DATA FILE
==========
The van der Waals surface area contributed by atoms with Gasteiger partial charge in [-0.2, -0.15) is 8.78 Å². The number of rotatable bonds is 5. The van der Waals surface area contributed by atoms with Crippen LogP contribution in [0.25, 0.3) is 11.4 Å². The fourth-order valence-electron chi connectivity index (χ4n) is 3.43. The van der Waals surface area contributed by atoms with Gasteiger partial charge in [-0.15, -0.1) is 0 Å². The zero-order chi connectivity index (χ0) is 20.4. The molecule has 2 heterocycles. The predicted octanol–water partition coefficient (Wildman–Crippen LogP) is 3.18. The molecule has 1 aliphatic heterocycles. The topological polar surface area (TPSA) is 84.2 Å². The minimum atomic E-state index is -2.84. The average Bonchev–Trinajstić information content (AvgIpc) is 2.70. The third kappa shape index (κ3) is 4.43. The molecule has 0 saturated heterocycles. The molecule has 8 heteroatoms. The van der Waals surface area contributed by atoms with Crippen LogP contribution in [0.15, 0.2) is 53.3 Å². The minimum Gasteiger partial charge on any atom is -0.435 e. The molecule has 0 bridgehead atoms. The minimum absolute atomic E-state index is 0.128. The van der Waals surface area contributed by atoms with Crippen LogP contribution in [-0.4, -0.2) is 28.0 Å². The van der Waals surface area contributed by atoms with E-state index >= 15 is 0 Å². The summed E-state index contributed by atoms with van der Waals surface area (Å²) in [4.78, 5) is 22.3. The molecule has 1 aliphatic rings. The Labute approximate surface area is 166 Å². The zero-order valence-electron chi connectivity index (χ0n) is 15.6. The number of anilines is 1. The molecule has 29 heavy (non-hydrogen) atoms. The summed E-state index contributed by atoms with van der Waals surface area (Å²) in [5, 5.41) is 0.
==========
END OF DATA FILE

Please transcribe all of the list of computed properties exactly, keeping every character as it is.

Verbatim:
The van der Waals surface area contributed by atoms with Gasteiger partial charge in [-0.2, -0.15) is 8.78 Å². The number of rotatable bonds is 5. The van der Waals surface area contributed by atoms with Crippen LogP contribution in [0.25, 0.3) is 11.4 Å². The fourth-order valence-electron chi connectivity index (χ4n) is 3.43. The van der Waals surface area contributed by atoms with Gasteiger partial charge in [-0.15, -0.1) is 0 Å². The zero-order chi connectivity index (χ0) is 20.4. The molecule has 2 heterocycles. The predicted octanol–water partition coefficient (Wildman–Crippen LogP) is 3.18. The molecule has 1 aliphatic heterocycles. The topological polar surface area (TPSA) is 84.2 Å². The minimum atomic E-state index is -2.84. The average Bonchev–Trinajstić information content (AvgIpc) is 2.70. The third kappa shape index (κ3) is 4.43. The molecule has 0 saturated heterocycles. The molecule has 8 heteroatoms. The van der Waals surface area contributed by atoms with Crippen LogP contribution in [0.15, 0.2) is 53.3 Å². The minimum Gasteiger partial charge on any atom is -0.435 e. The molecule has 0 bridgehead atoms. The minimum absolute atomic E-state index is 0.128. The van der Waals surface area contributed by atoms with Crippen LogP contribution in [-0.4, -0.2) is 28.0 Å². The van der Waals surface area contributed by atoms with E-state index >= 15 is 0 Å². The summed E-state index contributed by atoms with van der Waals surface area (Å²) in [4.78, 5) is 22.3. The molecule has 1 aliphatic rings. The Labute approximate surface area is 166 Å². The zero-order valence-electron chi connectivity index (χ0n) is 15.6. The number of anilines is 1. The molecule has 29 heavy (non-hydrogen) atoms. The summed E-state index contributed by atoms with van der Waals surface area (Å²) in [5, 5.41) is 0.